restricted access 6 The Long Voyage Home: Transformation and Rituals of Return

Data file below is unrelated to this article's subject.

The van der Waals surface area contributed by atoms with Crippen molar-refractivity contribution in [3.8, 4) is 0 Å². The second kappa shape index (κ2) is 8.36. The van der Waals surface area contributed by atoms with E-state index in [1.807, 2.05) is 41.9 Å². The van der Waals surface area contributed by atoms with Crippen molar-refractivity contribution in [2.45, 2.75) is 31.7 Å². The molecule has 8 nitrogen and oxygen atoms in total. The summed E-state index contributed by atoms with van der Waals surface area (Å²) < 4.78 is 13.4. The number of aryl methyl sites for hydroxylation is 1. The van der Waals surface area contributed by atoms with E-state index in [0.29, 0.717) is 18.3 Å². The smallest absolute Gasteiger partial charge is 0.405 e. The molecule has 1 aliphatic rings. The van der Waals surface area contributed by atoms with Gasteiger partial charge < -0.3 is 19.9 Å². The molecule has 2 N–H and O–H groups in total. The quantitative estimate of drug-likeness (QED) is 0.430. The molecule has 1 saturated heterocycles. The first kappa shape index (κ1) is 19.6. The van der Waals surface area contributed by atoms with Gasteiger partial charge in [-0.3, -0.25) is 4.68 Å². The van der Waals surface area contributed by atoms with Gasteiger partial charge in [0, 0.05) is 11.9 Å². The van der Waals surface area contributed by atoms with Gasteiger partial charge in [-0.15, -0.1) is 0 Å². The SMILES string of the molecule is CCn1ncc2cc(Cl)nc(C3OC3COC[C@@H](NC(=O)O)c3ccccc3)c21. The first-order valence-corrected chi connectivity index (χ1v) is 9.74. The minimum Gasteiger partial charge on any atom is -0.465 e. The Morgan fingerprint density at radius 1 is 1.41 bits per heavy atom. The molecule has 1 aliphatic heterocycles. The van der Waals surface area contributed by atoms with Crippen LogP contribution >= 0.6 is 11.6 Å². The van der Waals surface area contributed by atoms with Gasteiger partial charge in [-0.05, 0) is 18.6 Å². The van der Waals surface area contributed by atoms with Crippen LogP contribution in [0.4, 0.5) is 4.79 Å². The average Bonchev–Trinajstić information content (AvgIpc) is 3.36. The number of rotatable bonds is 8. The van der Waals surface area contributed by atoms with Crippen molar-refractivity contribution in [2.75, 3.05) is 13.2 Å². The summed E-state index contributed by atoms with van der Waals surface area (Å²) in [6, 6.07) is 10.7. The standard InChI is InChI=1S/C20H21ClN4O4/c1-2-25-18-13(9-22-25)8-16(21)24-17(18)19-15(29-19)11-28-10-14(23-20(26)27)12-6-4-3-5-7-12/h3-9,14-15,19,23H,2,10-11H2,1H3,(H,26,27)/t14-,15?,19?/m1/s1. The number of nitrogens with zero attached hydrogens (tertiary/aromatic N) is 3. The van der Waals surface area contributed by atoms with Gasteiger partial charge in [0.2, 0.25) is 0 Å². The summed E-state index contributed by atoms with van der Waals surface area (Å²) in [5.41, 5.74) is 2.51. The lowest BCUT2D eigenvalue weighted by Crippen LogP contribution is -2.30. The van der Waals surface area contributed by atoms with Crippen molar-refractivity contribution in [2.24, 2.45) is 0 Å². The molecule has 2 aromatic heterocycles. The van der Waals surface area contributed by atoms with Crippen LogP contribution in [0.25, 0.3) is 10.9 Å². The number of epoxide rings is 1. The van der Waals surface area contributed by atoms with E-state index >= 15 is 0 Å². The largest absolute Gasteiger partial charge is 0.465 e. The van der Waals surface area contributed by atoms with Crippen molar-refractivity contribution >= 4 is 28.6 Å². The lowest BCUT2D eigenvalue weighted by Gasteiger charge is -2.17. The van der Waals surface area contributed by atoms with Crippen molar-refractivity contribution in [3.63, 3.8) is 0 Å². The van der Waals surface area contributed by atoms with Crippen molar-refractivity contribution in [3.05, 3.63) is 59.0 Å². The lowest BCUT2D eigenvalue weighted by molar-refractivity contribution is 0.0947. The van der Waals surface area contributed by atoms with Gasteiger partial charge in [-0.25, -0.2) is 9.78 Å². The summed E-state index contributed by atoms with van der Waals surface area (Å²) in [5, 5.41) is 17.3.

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160 > 161 Often, it is after pilgrims return that they most clearly confront the dynamic tension between global travel and reships at home, a tension that is also bound up in the question of how their own (newly reconfirmed ) relationship with God can be translated into material evidence, such as photos and souvenirs. In Connie’s case, her new outlook particularly affected her relationship with her sister, who is a former nun. Connie recounts how after she got back she invited her female relatives to lunch to hand out souvenirs and tell them about the trip. [My sister] said, “You’ve changed. I don’t know who you are.” She felt kind of left out and my daughter and my daughter-in-law, they felt kind of left out. They said, “What happened to you?” I tried to explain, but my sister, being a nun for 24 years, thought she knew every little nook and cranny about the religion. . . . When she said, “You’ve changed.” I say, “O.K. so how did I change?” Maybe that’s what they don’t like—that I like it. Connie’s pilgrimage reordered a previously close relationship; she now claims to have authoritative knowledge stemming from an experience that her sister has not had. It was especially difficult, acknowledges Connie, because her sister’s identity in the family has always rested on being “the religious one.” Two years later, Connie says that she no longer mentions the pilgrimage much, though she believes that its effects are still apparent: her relationship with Jesus is forever changed and continually growing. In some ways, though, transformation is a lonely path. She feels that she lacks conversation partners in her family and at church. “I have come to know Jesus far better than I ever have before but I never have anyone to talk about him to. . . . I can’t talk to anyone at home in my own community.” “You will never be the same again”: The Role of Transformation “Very dear friends in Christ,” began Father Mike’s first promotional letter, “IamsohappytobeabletoinviteyoutojoinmeonpilgrimagetotheHoly Land, to a place and an experience that will change your life.” Pastor Jim’s material made the same assurance: “It is an experience that will change your life. Every time that you open your Bible for the rest of your life you willhaveapictureinyourmindofthesettingbecauseyouhaveseenitwith 162 > 163 expect might happen upon return. Following Turner, most scholars affirm that instead of seeking transformation, contemporary Western pilgrims more vaguely conceive of the experience as making one a “better person.” Other scholars suggest that pilgrimage affirms salvation, reaffirms identity, and results in healing.7 In his formative study of Holy Land pilgrims, Glenn Bowman views it as renewal. Comparing Eastern Orthodox and English Catholic pilgrims, he concludes: Pilgrimage serves as a revitalization of spiritual energies drained by involvement in the labours of the secular world [which] makes Catholic pilgrimage much more individuated than that of the Orthodox; instead of a cosmological celebration of the community of mankind in Christ the Catholics engage . . . in a process of being repossessed by the power that gives meaning to their personal lives and labours.8 Bowman’s description is applicable to American pilgrims—with a few caveats. As discussed earlier, the individuated nature of the experience does not preclude cosmological connections. Nor should “labours of the secular world” be taken to mean that women such as Connie see “worldly” work as secular. Rather, they characterize their work in the world as part of a struggle to live out Christian lives, and they assess the results of their trip based on the patience and diligence with which they commit to these responsibilities anew. Most important, few American pilgrims (and here Connie is an exception) feel that they are drained of spiritual energy before the trip. Although they may be frustrated with aspects of their lives, they describe their faith as peaking: they are closer to Jesus than ever before, which is precisely why they undertake the trip at this moment. An evangelical woman from Chicago explained: “You grow in stages. Things along the way . . . deepen your relationship [with God]. When I felt like I was so close with Jesus that I needed to be with him even more, that was when I went.”9 This response illustrates an important facet of pilgrims’ stories of self: most describe the trip as one step in a lifetime of steady growth with God. Frey notes something analogous in her work on European and American Camino pilgrims...


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